It is usually said that if you drink water or eat something right after you have been drinking will help you feel better about your hangover. But according to a study presented in Amsterdam, the Netherlands, at the European College of Neuropharmacology (ECNP) this does not help you at all. In fact scientists say that there is no cure for hangover.
The body’s reaction to excessive alcohol consumption is called hangover. When one has a hangover she or he usually experiences dizziness, headache, thirstiness, confusion and fatigue. People may try to drink water in order to prevent hangover because it is good against dehydration, which is one of the main parts of a hangover.
The research team led by Dr. Joris Verster, from Utrecht University in the Netherlands analyzed the drinking habits of students from the Netherlands and Canada. The 789 participants involved in the study reported their alcohol consumption in the previous month such as how many drinks they consumed, how long it took them to drink and how bad their hangovers were. The blood alcohol concentration scores were also calculated.
Dr. Michael Bloomfield from University College London in the UK explained that the economic and social costs of alcohol abuse reach hundreds of billions of euros every year all over the world. As a consequence it is important to know how one can avoid a hangover.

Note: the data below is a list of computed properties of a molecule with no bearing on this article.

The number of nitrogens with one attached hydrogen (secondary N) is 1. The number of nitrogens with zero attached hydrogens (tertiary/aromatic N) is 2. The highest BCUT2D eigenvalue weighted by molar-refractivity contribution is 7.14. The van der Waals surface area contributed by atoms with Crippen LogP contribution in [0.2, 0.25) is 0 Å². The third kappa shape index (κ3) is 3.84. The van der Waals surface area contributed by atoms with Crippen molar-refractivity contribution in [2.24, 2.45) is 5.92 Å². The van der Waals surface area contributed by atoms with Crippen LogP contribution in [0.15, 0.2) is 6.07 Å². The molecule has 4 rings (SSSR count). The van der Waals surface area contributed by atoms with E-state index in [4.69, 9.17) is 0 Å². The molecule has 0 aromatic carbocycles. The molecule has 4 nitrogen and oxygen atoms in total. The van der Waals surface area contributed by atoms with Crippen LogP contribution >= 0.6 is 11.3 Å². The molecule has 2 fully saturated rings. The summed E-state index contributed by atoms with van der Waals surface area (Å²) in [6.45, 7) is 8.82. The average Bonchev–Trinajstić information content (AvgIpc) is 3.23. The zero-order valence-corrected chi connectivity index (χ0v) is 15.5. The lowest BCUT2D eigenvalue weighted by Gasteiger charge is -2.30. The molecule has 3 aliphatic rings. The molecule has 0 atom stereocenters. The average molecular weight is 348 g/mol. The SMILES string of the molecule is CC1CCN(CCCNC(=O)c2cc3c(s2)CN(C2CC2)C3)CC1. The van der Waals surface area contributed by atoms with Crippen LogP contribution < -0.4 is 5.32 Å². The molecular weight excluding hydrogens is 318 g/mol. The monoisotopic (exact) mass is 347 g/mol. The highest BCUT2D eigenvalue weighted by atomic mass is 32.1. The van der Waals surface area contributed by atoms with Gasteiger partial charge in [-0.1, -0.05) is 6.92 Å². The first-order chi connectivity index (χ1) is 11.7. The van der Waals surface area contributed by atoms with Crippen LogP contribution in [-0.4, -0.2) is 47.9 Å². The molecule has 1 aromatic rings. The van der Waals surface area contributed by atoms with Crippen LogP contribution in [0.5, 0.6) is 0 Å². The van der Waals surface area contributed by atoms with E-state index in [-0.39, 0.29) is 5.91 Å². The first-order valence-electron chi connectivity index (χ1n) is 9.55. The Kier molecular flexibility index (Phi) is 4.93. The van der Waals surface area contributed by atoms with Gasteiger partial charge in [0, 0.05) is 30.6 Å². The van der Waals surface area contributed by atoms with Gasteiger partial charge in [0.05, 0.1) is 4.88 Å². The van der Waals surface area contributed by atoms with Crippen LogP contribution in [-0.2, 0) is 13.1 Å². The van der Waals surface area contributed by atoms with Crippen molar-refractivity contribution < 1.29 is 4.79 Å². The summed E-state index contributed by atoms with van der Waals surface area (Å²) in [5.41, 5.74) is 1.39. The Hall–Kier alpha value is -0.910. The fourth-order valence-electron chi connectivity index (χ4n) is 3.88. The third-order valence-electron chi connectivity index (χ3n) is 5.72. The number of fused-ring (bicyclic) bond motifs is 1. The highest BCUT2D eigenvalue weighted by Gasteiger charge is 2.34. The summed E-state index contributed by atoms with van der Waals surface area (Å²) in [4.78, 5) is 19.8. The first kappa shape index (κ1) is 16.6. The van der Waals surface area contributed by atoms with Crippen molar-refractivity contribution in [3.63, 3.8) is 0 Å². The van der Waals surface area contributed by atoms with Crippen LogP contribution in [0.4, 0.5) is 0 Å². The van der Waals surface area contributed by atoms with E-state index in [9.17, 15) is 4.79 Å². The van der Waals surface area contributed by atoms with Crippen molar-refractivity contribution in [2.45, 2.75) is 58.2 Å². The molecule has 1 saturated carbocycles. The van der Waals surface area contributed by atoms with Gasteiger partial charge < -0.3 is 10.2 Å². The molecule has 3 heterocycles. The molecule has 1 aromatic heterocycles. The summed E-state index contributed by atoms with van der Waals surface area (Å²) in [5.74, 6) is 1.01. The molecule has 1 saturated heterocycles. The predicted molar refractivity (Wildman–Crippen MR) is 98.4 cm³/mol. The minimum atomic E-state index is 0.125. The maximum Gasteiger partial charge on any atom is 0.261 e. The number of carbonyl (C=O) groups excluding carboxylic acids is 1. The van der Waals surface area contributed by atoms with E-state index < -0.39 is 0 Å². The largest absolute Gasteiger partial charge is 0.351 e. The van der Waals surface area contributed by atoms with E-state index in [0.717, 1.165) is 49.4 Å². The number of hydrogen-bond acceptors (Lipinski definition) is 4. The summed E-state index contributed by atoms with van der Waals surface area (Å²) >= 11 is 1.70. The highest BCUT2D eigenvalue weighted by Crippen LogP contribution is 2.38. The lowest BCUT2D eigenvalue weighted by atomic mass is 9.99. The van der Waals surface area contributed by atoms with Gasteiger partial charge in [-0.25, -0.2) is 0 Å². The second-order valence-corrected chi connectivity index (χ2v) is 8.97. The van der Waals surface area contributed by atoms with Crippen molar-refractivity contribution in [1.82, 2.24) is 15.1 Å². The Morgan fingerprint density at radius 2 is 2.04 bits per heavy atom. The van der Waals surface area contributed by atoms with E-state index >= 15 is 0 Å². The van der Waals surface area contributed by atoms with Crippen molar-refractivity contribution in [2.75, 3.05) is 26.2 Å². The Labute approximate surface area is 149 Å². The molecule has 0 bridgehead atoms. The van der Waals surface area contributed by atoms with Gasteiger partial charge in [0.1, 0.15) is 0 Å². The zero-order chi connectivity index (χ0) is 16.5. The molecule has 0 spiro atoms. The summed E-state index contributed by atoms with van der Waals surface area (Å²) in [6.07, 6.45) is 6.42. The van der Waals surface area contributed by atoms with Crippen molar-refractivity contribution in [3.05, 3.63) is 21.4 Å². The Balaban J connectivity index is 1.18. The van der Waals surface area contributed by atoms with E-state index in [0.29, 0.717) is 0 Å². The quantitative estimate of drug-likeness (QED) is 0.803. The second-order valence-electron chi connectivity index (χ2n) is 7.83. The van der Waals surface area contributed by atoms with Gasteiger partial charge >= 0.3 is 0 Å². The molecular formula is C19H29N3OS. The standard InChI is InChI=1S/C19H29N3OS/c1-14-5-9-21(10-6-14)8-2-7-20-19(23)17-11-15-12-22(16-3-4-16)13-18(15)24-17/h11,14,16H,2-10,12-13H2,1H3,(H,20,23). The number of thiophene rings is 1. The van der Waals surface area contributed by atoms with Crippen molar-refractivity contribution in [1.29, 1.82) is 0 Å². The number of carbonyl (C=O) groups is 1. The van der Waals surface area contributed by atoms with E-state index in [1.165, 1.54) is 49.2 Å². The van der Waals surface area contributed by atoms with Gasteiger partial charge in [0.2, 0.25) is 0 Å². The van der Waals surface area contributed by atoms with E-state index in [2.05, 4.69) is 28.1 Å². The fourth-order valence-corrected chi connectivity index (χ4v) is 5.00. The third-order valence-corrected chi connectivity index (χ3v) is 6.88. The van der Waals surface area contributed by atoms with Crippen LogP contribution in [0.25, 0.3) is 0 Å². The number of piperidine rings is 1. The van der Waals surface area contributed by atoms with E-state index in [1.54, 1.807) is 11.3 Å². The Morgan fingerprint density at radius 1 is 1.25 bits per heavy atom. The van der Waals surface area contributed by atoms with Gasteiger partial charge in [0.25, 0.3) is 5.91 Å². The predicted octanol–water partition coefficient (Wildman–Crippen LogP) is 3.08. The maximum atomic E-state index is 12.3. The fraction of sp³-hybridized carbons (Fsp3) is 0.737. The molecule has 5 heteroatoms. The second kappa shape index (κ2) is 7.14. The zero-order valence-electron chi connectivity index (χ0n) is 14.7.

The findings of the study suggest that 79 percent of the participants who said that they had never had a hangover displayed blood alcohol concentration scores that were under 0.10 percent. Overall the higher the amount of alcohol consumed the more chances to have a hangover afterwards.
The study also indicates that 54.4 percent of the participants reported that they drank or ate right after consuming alcohol. The improvement they experienced was slight compared to those who did not consume water or food. However the difference was not meaningful.
Dr. Verster explained:
Up to now the only thing that is effective to prevent hangovers is to consume alcohol in moderation. Water may help against thirst and dry mouth but other hangover symptoms (e.g. nausea) persist. Dehydration is an effect of alcohol, but not the cause of the hangover. It’s more likely that the immune system is involved.”
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